Air Pressure + Gravity = Buoyancy
All air particles in the atmosphere are drawn by the downward force of gravity. But the pressure in the air creates an upward force working opposite gravity's pull. Air density builds to whatever level balances the force of gravity, because at this point gravity isn't strong enough to pull down a greater number of particles.
This pressure level is highest right at the surface of the Earth because the air at this level is supporting the weight of all the air above it -- more weight above means a greater downward gravitational force. As you move up through levels of the atmosphere, the air has less air mass above it, and so the balancing pressure decreases. This is why pressure drops as you rise in altitude.
This difference in air pressure causes an upward buoyant force in the air all around us. Essentially, the air pressure is greater below things than it is above things, so air pushes up more than it pushes down. But this buoyant force is weak compared to the force of gravity -- it is only as strong as the weight of the air displaced by an object. Obviously, most any solid object is going to be heavier than the air it displaces, so buoyant force doesn't move it at all. The buoyant force can only move things that are lighter than the air around them.
For buoyancy to push something up in the air, the thing has to be lighter than an equal volume of the air around it. The most obvious thing that is lighter than air is nothing at all. A vacuum can have volume but does not have mass, and so, it would seem, a balloon with a vacuum inside should be lifted by the buoyancy of the air around it. This doesn't work, however, because of the force of surrounding air pressure. Air pressure doesn't crush an inflated balloon, because the air inside the balloon pushes out with the same force as the outside air pushing in. A vacuum, on the other hand, doesn't have any outward pressure, since it has no particles bouncing against anything. Without equal pressure balancing it out, the outside air pressure will easily crush the balloon. And any container strong enough to hold up to the air pressure at the earth's surface will be much too heavy to be lifted by the buoyant force.
Another option would be to fill the balloon with air that is less dense than the surrounding air. Because the air in the balloon has less mass per unit of volume than the air in the atmosphere, it would be lighter than the air it was displacing, so the buoyant force would lift the balloon up. But again, fewer air particles per volume means lower air pressure, so the surrounding air pressure would squeeze the balloon until the air density inside was equal to the air density outside.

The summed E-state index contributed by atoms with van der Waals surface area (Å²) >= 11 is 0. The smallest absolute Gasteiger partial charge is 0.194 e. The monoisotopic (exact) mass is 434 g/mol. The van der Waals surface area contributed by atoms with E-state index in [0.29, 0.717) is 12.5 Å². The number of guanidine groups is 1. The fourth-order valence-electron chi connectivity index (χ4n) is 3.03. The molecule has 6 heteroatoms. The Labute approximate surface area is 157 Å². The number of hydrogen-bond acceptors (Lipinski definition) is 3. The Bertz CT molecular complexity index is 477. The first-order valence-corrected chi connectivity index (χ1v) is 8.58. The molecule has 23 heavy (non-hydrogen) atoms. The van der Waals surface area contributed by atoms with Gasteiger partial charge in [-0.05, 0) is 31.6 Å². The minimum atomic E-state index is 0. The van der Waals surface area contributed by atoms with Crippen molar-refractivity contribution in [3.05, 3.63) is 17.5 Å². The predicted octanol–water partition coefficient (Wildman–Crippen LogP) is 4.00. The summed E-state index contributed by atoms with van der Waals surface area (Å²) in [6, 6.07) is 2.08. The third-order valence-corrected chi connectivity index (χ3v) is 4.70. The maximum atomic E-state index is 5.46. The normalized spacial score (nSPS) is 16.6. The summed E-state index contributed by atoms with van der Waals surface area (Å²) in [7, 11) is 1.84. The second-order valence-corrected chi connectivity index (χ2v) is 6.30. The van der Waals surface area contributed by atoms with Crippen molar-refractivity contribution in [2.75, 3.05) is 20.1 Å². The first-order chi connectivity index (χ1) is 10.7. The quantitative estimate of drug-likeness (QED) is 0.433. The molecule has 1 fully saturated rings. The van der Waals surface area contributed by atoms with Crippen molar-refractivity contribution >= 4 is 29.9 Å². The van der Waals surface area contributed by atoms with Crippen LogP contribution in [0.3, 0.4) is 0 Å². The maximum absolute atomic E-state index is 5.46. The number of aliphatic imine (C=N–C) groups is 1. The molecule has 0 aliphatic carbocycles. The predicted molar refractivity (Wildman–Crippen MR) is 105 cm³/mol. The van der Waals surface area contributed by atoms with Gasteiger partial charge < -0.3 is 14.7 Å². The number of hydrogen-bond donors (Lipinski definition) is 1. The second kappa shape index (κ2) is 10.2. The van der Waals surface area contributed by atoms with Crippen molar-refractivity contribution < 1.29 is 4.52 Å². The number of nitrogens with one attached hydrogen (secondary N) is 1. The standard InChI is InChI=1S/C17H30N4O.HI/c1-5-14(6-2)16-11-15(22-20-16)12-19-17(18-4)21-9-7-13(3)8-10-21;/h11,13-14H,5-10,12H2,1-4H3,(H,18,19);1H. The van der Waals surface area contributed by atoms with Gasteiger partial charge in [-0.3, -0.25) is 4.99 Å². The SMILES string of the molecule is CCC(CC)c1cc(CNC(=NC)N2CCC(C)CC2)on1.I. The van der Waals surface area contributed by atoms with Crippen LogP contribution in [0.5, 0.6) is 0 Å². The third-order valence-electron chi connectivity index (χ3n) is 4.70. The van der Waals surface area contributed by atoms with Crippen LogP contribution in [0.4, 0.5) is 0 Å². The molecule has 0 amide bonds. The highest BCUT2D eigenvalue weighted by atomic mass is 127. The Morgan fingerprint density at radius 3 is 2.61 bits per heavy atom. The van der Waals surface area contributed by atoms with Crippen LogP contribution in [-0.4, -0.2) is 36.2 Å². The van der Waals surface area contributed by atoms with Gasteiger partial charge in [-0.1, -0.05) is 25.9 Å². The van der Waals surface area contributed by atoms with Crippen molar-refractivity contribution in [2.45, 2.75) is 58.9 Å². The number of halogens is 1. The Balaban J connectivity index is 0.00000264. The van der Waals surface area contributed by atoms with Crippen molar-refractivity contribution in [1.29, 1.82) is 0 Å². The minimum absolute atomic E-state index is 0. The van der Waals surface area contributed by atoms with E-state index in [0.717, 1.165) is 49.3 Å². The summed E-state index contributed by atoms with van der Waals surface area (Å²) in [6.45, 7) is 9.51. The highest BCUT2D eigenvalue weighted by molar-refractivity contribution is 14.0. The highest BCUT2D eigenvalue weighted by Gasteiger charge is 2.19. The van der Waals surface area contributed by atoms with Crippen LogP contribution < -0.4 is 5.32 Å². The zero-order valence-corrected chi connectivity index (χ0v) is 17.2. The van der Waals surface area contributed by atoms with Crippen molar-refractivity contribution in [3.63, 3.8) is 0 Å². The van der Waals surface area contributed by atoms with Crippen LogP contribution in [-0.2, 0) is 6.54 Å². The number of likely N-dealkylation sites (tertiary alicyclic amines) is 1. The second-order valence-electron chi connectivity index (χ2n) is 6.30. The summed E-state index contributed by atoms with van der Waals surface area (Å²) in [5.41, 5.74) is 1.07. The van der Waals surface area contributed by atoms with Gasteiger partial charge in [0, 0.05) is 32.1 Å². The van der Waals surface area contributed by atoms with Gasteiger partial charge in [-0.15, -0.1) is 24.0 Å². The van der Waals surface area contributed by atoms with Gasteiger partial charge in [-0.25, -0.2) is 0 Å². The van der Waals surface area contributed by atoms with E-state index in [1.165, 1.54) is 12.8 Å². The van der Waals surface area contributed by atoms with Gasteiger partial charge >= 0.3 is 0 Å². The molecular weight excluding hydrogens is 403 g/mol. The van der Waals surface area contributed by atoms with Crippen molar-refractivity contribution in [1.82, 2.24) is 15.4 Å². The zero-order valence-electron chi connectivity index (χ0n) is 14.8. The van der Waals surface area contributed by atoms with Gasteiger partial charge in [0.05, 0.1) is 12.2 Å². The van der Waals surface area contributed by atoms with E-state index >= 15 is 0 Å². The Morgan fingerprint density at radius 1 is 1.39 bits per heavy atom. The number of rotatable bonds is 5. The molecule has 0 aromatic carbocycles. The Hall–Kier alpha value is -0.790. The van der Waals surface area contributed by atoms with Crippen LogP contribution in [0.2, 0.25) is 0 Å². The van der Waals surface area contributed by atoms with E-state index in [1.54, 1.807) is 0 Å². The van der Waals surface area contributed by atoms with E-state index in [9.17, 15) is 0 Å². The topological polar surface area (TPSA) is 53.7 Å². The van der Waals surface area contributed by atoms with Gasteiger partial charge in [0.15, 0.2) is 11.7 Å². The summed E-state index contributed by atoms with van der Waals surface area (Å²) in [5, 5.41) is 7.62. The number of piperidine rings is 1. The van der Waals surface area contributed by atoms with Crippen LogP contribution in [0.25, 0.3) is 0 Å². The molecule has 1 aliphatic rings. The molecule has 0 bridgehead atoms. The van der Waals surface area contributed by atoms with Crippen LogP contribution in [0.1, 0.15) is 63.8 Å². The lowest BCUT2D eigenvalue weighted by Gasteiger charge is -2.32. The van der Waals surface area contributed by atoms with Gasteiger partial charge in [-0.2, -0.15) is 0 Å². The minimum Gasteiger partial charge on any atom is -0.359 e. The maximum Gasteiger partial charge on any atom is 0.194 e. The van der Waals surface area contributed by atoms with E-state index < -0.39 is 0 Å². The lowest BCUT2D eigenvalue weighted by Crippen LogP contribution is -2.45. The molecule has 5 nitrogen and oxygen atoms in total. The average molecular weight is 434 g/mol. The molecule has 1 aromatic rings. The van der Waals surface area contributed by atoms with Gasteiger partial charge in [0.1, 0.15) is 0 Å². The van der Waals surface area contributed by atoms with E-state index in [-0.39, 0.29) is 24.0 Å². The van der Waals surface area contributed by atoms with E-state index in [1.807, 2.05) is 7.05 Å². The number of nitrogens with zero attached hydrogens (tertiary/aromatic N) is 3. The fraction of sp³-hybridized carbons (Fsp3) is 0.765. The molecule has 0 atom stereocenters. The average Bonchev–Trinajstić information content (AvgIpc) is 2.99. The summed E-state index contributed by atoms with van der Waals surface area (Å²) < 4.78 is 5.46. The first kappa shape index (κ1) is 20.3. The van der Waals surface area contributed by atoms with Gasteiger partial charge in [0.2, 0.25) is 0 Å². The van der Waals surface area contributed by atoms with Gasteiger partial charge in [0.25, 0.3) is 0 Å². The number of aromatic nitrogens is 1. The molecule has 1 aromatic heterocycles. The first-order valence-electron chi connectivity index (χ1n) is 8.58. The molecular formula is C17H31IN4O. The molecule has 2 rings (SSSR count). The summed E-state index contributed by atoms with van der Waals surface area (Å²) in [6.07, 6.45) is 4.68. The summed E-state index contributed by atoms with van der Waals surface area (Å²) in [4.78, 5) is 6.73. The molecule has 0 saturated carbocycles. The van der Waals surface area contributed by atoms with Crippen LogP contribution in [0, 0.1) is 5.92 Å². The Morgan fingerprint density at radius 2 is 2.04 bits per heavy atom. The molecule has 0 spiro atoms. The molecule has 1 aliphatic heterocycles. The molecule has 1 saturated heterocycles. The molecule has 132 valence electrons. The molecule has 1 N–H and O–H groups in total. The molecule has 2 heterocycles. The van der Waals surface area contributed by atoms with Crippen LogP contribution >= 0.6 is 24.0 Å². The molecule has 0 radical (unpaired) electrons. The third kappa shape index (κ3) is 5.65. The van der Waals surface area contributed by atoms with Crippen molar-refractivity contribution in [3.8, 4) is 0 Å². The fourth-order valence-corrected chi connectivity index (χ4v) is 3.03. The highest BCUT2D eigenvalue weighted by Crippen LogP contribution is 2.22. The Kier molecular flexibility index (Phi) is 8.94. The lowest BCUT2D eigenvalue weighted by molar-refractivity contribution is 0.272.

All of this is assuming that the air in the balloon and the air outside the balloon exist under exactly the same conditions. If we change the conditions of the air inside the balloon, we can decrease density, while keeping air pressure the same. As we saw in the last section, the force of air pressure on an object depends on how often air particles collide with that object, as well as the force of each collision. We saw that we can increase overall pressure in two ways:
- Increase the number of air particles so there is a greater number of particle impacts over a given surface area.
- Increase the speed of the particles so that the particles hit an area more often and each particle collides with greater force.
So, to lower air density in a balloon without losing air pressure, you simply need to increase the speed of the air particles. You can do this very easily by heating the air. The air particles absorb the heat energy and become more excited. This makes them move faster, which means they collide with a surface more often, and with greater force.
For this reason, hot air exerts greater air pressure per particle than cold air, so you don't need as many air particles to build to the same pressure level. So a hot air balloon rises because it is filled with hot, less dense air and is surrounded by colder, more dense air.